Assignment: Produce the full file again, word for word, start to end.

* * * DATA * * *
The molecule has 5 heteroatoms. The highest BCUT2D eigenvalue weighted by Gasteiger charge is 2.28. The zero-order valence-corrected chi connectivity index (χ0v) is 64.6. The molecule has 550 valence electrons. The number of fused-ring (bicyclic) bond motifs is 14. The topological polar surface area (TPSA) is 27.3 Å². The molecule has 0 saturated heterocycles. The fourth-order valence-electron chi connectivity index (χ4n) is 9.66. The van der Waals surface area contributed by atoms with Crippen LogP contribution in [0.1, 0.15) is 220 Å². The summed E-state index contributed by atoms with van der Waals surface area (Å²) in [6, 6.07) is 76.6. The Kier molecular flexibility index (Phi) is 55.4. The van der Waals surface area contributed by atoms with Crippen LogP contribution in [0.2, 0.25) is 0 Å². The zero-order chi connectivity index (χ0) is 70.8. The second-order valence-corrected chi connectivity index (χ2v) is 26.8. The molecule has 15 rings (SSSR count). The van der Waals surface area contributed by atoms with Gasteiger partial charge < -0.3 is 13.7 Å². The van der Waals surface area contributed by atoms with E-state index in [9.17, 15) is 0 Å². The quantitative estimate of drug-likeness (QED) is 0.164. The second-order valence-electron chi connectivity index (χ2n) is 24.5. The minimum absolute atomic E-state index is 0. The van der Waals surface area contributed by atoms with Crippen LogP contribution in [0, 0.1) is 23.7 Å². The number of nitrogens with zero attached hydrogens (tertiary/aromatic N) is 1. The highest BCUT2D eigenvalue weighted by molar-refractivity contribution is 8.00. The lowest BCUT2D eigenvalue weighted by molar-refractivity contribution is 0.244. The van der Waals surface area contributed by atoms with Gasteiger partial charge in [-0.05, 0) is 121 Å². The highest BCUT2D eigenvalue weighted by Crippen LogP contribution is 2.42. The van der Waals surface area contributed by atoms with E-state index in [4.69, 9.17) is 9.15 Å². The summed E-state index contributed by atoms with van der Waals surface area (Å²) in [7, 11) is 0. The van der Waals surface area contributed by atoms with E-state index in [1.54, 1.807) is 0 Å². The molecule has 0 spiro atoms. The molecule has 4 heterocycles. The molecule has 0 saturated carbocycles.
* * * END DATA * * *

The molecule has 5 heteroatoms. The highest BCUT2D eigenvalue weighted by Gasteiger charge is 2.28. The zero-order valence-corrected chi connectivity index (χ0v) is 64.6. The molecule has 550 valence electrons. The number of fused-ring (bicyclic) bond motifs is 14. The topological polar surface area (TPSA) is 27.3 Å². The molecule has 0 saturated heterocycles. The fourth-order valence-electron chi connectivity index (χ4n) is 9.66. The van der Waals surface area contributed by atoms with Crippen LogP contribution in [0.1, 0.15) is 220 Å². The summed E-state index contributed by atoms with van der Waals surface area (Å²) in [6, 6.07) is 76.6. The Kier molecular flexibility index (Phi) is 55.4. The van der Waals surface area contributed by atoms with Crippen LogP contribution in [0.2, 0.25) is 0 Å². The zero-order chi connectivity index (χ0) is 70.8. The second-order valence-corrected chi connectivity index (χ2v) is 26.8. The molecule has 15 rings (SSSR count). The van der Waals surface area contributed by atoms with Gasteiger partial charge < -0.3 is 13.7 Å². The van der Waals surface area contributed by atoms with E-state index in [9.17, 15) is 0 Å². The quantitative estimate of drug-likeness (QED) is 0.164. The second-order valence-electron chi connectivity index (χ2n) is 24.5. The minimum absolute atomic E-state index is 0. The van der Waals surface area contributed by atoms with Crippen LogP contribution in [0, 0.1) is 23.7 Å². The number of nitrogens with zero attached hydrogens (tertiary/aromatic N) is 1. The highest BCUT2D eigenvalue weighted by molar-refractivity contribution is 8.00. The lowest BCUT2D eigenvalue weighted by molar-refractivity contribution is 0.244. The van der Waals surface area contributed by atoms with Gasteiger partial charge in [-0.05, 0) is 121 Å². The highest BCUT2D eigenvalue weighted by Crippen LogP contribution is 2.42. The van der Waals surface area contributed by atoms with E-state index in [4.69, 9.17) is 9.15 Å². The summed E-state index contributed by atoms with van der Waals surface area (Å²) in [7, 11) is 0. The van der Waals surface area contributed by atoms with E-state index in [1.54, 1.807) is 0 Å². The molecule has 0 spiro atoms. The molecule has 4 heterocycles. The molecule has 0 saturated carbocycles.